And all three look ripe to continue their run this week. I’m surprised that the Brumbies have over 60 per cent of more than 300 Crowd tipping responses as I write this, in a game that feels very winnable for the Bulls. The Waratahs shouldn’t have the slightest issue with the Cheetahs in Sydney, while the Hurricanes have more than three-quarters of the vote against the Sharks.

    In terms of strike power, all three suddenly have it in abundance and are using it way better than most. But only the Hurricanes can’t climb to the second-highest branch in their tree this weekend; the Bulls and Tahs could in fact be leading their respective conferences by Sunday night.

    Make or break week for the Blues
    This weekend and next actually represent the proverbial ‘big week ahead’ for the Blues. In that group of teams sitting up to two wins back from the last trans-Tasman wildcard spot, the Blues’ equation is simple, if they have any designs on pinching a playoff spot.

    Beat the Kings handsomely in Port Elizabeth on Sunday morning AEST and New Zealand time, so as to put the points differential back in the black, and then follow it up with a win next weekend over the Lions in Johannesburg.

    Dead easy, you say! Well, funnily enough, the Blues have won six from nine at Ellis Park over the history of the competition, including three of the last four. And their last clash there was a thriller; a 39-36 loss in 2014.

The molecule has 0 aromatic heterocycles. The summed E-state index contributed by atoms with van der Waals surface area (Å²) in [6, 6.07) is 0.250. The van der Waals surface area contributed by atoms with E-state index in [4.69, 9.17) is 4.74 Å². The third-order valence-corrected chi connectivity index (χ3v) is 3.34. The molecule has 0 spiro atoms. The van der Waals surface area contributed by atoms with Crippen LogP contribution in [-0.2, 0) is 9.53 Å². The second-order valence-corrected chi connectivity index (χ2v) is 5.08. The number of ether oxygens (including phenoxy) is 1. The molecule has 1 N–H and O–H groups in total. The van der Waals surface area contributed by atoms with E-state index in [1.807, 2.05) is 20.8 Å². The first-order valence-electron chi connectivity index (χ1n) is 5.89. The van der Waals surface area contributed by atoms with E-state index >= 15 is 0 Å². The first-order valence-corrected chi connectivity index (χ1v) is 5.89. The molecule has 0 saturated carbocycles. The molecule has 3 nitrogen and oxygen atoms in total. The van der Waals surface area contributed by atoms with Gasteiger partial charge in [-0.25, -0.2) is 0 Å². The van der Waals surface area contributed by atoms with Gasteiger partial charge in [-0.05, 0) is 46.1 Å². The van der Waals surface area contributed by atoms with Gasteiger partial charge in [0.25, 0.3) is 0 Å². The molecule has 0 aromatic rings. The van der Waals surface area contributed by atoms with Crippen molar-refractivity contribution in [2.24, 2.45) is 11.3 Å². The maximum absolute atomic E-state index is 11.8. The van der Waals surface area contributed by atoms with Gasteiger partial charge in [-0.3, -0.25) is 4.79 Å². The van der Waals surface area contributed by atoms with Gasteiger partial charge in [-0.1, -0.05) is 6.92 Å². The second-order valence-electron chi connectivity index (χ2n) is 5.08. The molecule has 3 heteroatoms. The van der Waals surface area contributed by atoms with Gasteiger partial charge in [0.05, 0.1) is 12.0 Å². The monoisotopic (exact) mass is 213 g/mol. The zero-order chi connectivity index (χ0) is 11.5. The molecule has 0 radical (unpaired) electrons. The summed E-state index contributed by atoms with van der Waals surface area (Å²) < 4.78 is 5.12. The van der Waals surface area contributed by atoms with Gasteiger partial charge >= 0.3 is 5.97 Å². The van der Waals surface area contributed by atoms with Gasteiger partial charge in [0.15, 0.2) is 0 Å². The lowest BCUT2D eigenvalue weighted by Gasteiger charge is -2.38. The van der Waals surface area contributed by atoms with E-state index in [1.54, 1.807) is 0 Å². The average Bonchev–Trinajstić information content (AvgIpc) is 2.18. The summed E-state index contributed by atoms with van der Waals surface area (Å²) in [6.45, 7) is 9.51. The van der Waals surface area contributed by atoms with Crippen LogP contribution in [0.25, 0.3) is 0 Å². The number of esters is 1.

And yes, you’d be quite right to say it’s a very different Blues side now to that one that enjoyed some success in the first decade of the competition. And it’s a very different Lions team now, too.

    But that’s what it comes down too. Win both and the Blues remain in the hunt if other results fall their way. Lose just one of the two and it’ll become pretty difficult to rein in a three-win gap, especially with their last four games being against sides ranked in and around the top eight.

    Will Steven Bradbury top the Australian conference? (From Mike Stanton on Twitter.)
    It kind of has that feel about the Australian conference at the moment, and I did write in a comment to one of you on Tuesday that all the Brumbies had to worry about going forward was being less crap than the Waratahs and Rebels.

    We all know form has been rather fleeting from the Australian teams. The Tahs looked done for in mid-April but have rocketed back into contention with two impressive wins. The Brumbies have looked more domesticated than wild and free over the last month or so, and the Rebels have been alternating wins and losses for six weeks.

    The Australian conference is begging for a standout team and at the moment it’s anyone’s guess who finishes on top. The Brumbies have a nice run home, but the Waratahs have a game in hand and their most difficult games to come will be played on their home turf.

    And I suspect if the Rebels are still in play by the June Tests, they’ll be getting rave reviews for knocking off the Brumbies and Chiefs.

    Neutral referees: It’s happening
    Following on from last week’s pondering that we might be starting to see neutral referees by stealth, three of the six ‘international’ matches in Round 11 have neutral refs in charge, and the New Zealand derby between the Chiefs and Highlanders sees Australian whistle-blower Angus Gardner in the middle.

    That’s 19 of the last 40 international games with neutral referees, plus a handful of derbies with neutrals appointed, too.

    I did say last week that it could be nothing, but now I think it’s definitely something. Neutral refs being appointed in nearly 50 per cent of international games – when it was only just one in three for the first five weeks – is well beyond coincidence now.